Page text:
Dominique Pauthe, who led the three-judge panel in Paris deciding on the guilt of Jérôme Kerviel, has made his court a laughing stock by meeting prosecution demands that this country boy from Brittany “repay” the €4.9bn Société Générale lost in this comical rogue trader scandal.
Sure, no one actually expects Kerviel to come up with the cash — although given that he was enterprising enough to string together €50bn worth of unauthorised trades at SocGen without being detected, we shouldn’t rule that out.
The real farce here, of course, is that SocGen executives can actually claim that this somehow vindicates their actions, or lack thereof. If you were running a bank where some junior trader could secretly wager 10 times the bank’s market value, you shouldn’t be running a bank any more.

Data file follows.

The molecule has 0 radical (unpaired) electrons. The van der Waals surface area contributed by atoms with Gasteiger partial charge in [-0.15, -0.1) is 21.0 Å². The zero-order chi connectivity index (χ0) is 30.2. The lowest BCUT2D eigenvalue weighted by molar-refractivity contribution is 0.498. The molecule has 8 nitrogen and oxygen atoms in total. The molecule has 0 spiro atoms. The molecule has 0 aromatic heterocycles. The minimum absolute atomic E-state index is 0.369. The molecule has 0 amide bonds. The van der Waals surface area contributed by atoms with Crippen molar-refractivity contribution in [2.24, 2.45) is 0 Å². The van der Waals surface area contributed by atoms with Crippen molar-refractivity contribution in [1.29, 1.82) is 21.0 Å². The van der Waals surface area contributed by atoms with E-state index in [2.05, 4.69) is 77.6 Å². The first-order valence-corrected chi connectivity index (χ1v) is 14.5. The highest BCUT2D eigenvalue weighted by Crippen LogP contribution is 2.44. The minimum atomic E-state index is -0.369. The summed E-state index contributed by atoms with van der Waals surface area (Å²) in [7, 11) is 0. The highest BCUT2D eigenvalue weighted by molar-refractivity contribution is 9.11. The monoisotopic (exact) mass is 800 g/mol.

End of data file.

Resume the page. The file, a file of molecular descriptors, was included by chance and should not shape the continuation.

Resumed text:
And you should be open to legal retribution from those who lost money — which is where this case gets murky. In lumping all the blame on Kerviel, the judgement in Paris on Tuesday would seem to make it all but impossible for related class action lawsuits to be pursued through the American courts.
The French courts, meanwhile, don’t seem to offer an alternative remedy.
A poor show all round.
Did Socgen use ETFs to liquidate Kerviel positions? – FT Alphaville
Kerviel’s cash positions – FT Alphaville
What is it with SocGen types and alleged market abuse? – FT Alphaville